IT innovation might be at risk under new Congress, former Rep. Davis warns

Obama administration's new IT programs may be "collateral damage" to cost-cutting

The Obama administration has ushered in a wave of innovation and risk taking by agencies, but some of those ideas may become “collateral damage” when the House is led by Republicans, former Rep. Tom Davis (R-Va.) said at a conference today.

As the new GOP majority in the House seeks to reduce the budget, cutting-edge IT programs will be “fair game” for increased scrutiny, oversight and cost reductions, Davis said at the Adobe Government Assembly conference for government and industry officials in Washington.

“It is a new environment,” said Davis, who heads federal government relations for Deloitte LLP. The new House “will change operations. I imagine some of the innovations will be collateral damage along the way.”

Related story:

Tom Davis: the exit interview

Republican leaders are expected to be eager to identify possible “over utilization” and “self promotion” elements among ongoing administration IT innovation programs, Davis added.

He also cautioned that while many new technologies ushered in by the Democratic administration and Congress have been “wonderful,” the penalties for failed risk-taking are likely to be higher with a politically divided Congress.

“Many times I’ve seen someone step outside the box, but those best efforts are not always successful, and the [executives in charge] can get laid out for it. That creates a chilling response,” he said.

The danger is that fewer government executives would be willing to take risks of innovating, and that would be unfortunate, he added.

“Responsible members of Congress will understand the situation,” Davis said. “But some people might pop off.”

“There will be fits and starts, ups and downs,” Davis said “In the agencies, there is a lot of innovation. There will be mistakes.”

Davis predicted that large weapons and complex programs at the Defense Department, as well as large enterprise modernization programs at other federal agencies, are likely to be targets for cuts.

He also anticipates that large IT programs will be “chunked” into smaller and more manageable pieces.

But other conference speakers were more optimistic about the prospects for continued innovation in IT.

Gwynne Kostin, co-director of the Center for New Media and Citizen Engagement at the General Services Administration, outlined progress on several fronts by using cloud computing, social media, innovation challenges and contests to foster open government, collaboration and public participation.

“We will not turn back,” Kostin said. “The future is really bright.”

“The benefits [of IT innovation] for homeland security are very clear,” said Alan Cohn, deputy assistant secretary for policy and strategic planning at the Homeland Security Department. “Engagement is critical.”

About the Author

Alice Lipowicz is a staff writer covering government 2.0, homeland security and other IT policies for Federal Computer Week.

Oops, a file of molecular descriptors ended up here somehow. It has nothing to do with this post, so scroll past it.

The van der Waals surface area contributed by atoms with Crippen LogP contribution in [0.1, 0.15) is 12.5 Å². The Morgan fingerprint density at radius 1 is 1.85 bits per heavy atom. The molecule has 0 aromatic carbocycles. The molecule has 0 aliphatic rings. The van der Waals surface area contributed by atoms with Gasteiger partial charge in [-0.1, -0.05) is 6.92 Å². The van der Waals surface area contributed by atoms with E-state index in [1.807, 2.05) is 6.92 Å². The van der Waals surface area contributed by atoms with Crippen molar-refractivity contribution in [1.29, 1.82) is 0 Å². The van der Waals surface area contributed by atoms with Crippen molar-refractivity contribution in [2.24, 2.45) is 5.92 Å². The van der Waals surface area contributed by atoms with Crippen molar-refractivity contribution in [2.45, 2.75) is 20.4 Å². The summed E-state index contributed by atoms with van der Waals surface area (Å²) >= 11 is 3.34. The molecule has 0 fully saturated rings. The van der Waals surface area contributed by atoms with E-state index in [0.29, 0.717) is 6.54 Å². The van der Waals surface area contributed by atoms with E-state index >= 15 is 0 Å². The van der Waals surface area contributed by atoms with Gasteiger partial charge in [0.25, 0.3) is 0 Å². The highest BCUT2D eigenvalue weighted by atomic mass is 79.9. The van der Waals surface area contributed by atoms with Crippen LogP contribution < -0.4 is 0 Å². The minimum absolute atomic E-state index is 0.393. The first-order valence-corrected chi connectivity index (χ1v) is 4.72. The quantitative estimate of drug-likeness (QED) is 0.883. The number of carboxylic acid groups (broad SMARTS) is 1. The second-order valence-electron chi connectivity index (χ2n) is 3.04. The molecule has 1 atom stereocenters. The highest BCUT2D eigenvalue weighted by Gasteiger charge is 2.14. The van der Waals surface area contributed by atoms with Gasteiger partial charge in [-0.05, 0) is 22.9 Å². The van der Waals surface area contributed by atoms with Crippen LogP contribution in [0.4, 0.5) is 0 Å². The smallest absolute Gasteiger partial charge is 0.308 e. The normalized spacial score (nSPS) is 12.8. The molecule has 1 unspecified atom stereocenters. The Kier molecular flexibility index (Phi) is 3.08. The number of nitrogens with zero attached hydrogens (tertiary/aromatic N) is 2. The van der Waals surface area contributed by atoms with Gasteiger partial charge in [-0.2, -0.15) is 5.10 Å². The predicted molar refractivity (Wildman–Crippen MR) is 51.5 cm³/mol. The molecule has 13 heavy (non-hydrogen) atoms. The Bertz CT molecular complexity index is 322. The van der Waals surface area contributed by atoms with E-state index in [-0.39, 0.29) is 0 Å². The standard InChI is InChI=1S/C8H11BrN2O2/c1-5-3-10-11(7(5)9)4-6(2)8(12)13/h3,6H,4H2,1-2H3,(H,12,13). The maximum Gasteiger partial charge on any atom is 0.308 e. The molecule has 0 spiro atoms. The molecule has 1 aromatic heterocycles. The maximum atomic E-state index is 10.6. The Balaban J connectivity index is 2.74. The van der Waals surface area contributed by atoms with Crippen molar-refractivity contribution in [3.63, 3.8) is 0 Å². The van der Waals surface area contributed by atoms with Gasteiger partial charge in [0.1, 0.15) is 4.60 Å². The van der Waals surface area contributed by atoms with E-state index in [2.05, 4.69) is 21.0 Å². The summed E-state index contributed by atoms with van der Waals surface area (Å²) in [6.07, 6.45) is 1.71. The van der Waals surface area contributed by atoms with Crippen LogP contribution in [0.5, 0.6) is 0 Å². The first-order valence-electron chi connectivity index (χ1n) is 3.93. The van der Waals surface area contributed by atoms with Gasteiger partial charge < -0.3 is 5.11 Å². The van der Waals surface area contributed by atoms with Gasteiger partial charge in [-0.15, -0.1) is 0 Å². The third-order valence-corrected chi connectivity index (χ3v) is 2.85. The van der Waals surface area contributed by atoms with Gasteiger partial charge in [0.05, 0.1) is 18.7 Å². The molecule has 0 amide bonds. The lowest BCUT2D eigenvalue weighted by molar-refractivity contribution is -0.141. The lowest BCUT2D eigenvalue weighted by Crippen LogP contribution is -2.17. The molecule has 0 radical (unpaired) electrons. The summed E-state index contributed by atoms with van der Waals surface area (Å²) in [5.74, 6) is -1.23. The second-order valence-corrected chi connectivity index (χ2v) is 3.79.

Reader Comments

Tue, Nov 16, 2010 Robert Kilburn UTAH

"Dumbing down IT" is about the dumbest thing that could be done by the U.S. Gov. I suppose they think that hackers are going to take a vacation while they get their "stuff" together?

Thu, Nov 4, 2010

Hey Lobbyist! Your opinion doesn;t matter much. It is bought and paid for.

Thu, Nov 4, 2010

Does this mean the taypayer will be benefit from this cost cutting measure or will the funds be allocated to some Republican backed initiative

Thu, Nov 4, 2010

We definately need to crack down on the failures of Government programs. There are far too many failed Government programs and the main reason is that the people dreaming them up really do not care about the wasted money, just making themselves look important. I see a lot of these wasteful projects bound for failure which most of us knew would fail even before they were implemented. Many failed programs are considered successes early on, awards are given to the people who made them up, and then when the failures are evident to all, the incident is forgotten and these dreamers move on to create another bad program and the cycle repeats itself. These people should be fired as well as the people who assist in covering up these failures and giving awards for projects and programs that should in reality be investigated under the Fraud, Waste, and Abuse program. Cuts are needed in order to reduce this waste because the people in charge of these programs are not responsible for the hard earned money the taxpayers had taken away from them to pay for these irresponsible experimenters.

Thu, Nov 4, 2010 mike tucson

Innovation should be done in the private sector with private $$, all you guys that rely so heavly on sucking govt $$ need to wise up and start doing things on your own with private investors and then sell a good product to the government. Quit sucking the rest of the country dry for all those failed projects.

Show All Comments

Please post your comments here. Comments are moderated, so they may not appear immediately after submitting. We will not post comments that we consider abusive or off-topic.

Please type the letters/numbers you see above

What is your e-mail address?

My e-mail address is:

Do you have a password?

Forgot your password? Click here


  • POWER TRAINING: How to engage your customers

    Don't miss our Aug. 2 Washington Technology Power Training session on Mastering Stakeholder Engagement, where you'll learned the critical skills you need to more fully connect with your customers and win more business. Read More


    In our latest Project 38 Podcast, editor Nick Wakeman interviews Tom Romeo, the leader of Maximus Federal about how it has zoomed up the 2019 Top 100. Read More

contracts DB

Washington Technology Daily

Sign up for our newsletter.

Terms and Privacy Policy consent

I agree to this site's Privacy Policy.